from extensions.views import tab_extension
from infrastructure.models import Server

    title='Network Topo Map',  # `title` is what end users see on the tab
    description='Optional description only shown on Admin > Manage UI Extensions',
    model=Server, # Required: the model this extension is for
def server_network_topo_map_tab(request, obj_id):
    Check out the report extensions in the content library. Reports may incorporate tables as
    well as charts using the built-in Highcharts JavaScript library.

    Tab extension view functions receive an additional arg, `obj_id`, which is the ID of the
    model instance whose detail view this tab appears on. In this case, a Server ID.
    # Instantiate the server instance using the ID passed in.
    server = Server.objects.get(id=obj_id)

    return render(request, 'network_topology_extensions/templates/server_tab.html', dict(

Admin Pages

Add custom admin pages to the Admin > UI Extensions.

from extensions.views import admin_extension

    title='Network Topo Map Settings',
    description='Optional description becomes a tooltip on the Admin page',
def network_topo_map_settings(request):
    Check out the report extensions in the content library. Reports may incorporate tables as
    well as charts using the built-in Highcharts JavaScript library.
    return render(request, 'network_topology_extensions/templates/settings.html', dict(

Special Considerations with Custom URLs

If an extension includes, buttons, links, or a dialog that needs to refer back to a custom view, it will include a urls.py. There are some special considerations to be aware of in these cases.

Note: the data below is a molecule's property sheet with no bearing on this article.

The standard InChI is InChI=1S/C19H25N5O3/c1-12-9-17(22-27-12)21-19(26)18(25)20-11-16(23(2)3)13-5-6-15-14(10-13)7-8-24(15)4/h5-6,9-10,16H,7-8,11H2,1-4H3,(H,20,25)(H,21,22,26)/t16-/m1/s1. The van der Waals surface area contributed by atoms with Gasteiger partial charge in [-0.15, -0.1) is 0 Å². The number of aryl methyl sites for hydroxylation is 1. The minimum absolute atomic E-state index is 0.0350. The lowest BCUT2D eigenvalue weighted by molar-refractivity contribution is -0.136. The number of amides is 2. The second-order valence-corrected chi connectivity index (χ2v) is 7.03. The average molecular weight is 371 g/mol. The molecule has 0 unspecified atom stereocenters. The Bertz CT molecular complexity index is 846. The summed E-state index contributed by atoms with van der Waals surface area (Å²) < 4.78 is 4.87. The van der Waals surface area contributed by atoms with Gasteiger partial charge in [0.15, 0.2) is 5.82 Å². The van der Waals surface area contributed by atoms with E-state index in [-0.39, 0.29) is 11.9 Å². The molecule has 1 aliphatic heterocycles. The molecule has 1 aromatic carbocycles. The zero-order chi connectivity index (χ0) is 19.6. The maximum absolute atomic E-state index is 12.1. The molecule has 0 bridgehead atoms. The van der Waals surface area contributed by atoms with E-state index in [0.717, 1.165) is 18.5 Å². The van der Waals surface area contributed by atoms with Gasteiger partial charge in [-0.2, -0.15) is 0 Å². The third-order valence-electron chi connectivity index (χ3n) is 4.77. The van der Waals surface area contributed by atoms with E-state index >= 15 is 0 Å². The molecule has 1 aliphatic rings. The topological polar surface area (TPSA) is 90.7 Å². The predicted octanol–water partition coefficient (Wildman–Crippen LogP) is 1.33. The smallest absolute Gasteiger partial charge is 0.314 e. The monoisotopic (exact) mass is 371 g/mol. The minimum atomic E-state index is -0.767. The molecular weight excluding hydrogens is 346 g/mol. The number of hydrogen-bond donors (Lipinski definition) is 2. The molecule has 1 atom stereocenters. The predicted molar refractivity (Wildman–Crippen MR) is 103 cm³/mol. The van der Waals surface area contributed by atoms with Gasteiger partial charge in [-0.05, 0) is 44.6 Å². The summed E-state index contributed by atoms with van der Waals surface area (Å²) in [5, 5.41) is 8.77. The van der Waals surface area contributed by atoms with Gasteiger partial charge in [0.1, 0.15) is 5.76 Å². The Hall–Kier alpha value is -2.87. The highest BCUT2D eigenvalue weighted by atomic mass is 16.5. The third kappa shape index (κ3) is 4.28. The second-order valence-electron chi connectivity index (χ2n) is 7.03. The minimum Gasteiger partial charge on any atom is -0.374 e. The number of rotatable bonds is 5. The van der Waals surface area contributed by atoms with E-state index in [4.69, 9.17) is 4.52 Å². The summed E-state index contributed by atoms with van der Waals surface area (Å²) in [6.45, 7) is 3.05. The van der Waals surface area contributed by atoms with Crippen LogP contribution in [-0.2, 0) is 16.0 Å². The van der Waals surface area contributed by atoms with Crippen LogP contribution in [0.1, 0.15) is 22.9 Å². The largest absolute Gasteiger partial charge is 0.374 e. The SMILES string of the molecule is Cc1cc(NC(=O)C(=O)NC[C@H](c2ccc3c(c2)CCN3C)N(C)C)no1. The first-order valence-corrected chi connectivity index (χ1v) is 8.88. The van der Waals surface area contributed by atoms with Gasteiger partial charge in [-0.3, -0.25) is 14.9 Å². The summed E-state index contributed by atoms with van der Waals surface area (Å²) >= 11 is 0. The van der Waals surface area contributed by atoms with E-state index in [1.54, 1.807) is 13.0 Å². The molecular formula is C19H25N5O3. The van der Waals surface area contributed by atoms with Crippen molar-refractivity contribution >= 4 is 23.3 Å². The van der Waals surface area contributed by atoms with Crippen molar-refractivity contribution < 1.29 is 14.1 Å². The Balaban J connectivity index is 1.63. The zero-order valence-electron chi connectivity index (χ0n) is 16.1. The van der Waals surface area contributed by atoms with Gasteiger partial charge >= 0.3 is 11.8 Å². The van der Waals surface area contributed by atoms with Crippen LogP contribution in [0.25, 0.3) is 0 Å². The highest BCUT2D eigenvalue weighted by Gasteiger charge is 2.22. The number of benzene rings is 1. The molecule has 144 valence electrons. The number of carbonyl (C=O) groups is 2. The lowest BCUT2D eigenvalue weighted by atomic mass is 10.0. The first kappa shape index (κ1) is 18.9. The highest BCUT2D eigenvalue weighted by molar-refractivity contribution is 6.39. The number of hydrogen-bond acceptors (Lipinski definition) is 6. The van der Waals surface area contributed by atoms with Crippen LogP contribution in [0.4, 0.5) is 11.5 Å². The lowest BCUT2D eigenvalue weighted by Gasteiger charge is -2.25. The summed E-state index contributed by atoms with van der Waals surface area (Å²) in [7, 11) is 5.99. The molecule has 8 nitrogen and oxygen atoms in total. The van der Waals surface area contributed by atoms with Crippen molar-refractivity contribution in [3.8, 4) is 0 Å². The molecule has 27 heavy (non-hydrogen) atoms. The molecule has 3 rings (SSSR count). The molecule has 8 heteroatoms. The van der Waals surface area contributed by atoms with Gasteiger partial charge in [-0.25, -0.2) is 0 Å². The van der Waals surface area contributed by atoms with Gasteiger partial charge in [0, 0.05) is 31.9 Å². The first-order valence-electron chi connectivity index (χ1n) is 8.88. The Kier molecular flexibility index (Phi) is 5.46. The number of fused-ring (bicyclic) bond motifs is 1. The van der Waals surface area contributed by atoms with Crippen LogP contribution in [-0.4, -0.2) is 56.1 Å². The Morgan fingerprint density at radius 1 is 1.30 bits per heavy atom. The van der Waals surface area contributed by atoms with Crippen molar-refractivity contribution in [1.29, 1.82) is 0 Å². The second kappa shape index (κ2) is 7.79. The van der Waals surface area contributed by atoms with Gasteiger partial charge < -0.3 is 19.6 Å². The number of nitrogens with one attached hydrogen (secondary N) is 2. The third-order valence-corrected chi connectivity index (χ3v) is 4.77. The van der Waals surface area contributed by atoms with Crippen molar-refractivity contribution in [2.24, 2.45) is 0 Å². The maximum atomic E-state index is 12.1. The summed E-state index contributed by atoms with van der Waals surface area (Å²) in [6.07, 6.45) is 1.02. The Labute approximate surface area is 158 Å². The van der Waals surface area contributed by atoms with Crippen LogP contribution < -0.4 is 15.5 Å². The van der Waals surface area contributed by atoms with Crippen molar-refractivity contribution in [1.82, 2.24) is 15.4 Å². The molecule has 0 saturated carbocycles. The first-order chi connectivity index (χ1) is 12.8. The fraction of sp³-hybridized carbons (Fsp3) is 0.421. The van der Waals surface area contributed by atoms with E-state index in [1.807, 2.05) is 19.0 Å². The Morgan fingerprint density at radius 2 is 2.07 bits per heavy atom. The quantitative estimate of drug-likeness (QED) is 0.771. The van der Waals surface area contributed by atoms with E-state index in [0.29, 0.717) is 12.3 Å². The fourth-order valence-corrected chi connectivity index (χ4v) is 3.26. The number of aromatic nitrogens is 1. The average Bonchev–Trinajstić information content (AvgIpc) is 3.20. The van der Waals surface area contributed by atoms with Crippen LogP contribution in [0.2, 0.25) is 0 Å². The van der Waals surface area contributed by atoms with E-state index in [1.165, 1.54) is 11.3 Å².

Custom URLs should be declared using the xui_urlpatterns variable instead of the familiar urlpatterns used in Django apps.

from django.conf.urls import url
from xui.sample import views

xui_urlpatterns = [
    url(r'^a-sample-url-with-obj-id/(?P<obj_id>\d+)/$', views.sample_method_1,
    url(r'^some-other-sample-url/$', views.sample_method_2, name='sample_method_2')

When referencing your custom URLs in a template use the relative path instead of the url Django template tag.

{# sample template #}

<a href="/a-sample-url-with-obj-id/{{ obj.id }}/">Call method 1</a>

<a href="/some-other-sample-url/">Call method 2</a>

Access Control

See samples in the Content Library for how to implement fine-grained access to extensions via the delegate keyword arg on the decorator function. This is available to all extension types and enables you to hide or show the extension based on the user’s group, roles, permissions, and so forth.


Watch the application log when developing and troubleshooting extensions.

tail -f /var/log/cloudbolt/application.log

Reload the page and check for Python errors in that live stream. You may need to restart the web server to see your Python changes: service httpd restart.

Front End Assets and Tools

For extensions that require advanced interactivity, visualizations, or other client side scripting, the following libraries are available:

Custom images and other static assets required by an extension should be bundled with it for portability and maintenance reasons. A little extra work is required to make these available through the CloudBolt web server.

# Create a folder for extension assets on your CB server, if one does not
# exist yet.
mkdir /var/opt/cloudbolt/proserv/static/uploads/extensions

# We recommend you create a folder for each UI extension requiring static
# assets, as well as a folder for common assets used by more than one
# extension.
mkdir /var/opt/cloudbolt/proserv/static/uploads/extensions/your_ext_name

# Copy JavaScript/CSS/image files into this folder...

# Run `collectstatic` to make assets available from the CB web server
/opt/cloudbolt/manage.py collectstatic --noinput

If you’ve done the above for a file named /var/opt/cloudbolt/proserv/static/uploads/extensions/hadoop/vis.js, your code can reference it in the page like this: <script src=”/static-HASH/uploads/extensions/hadoop/vis.js” />. The “HASH” value can be any string; it’s a standard technique to force browsers and proxies to load a new copy of your script and forget about previously cached ones.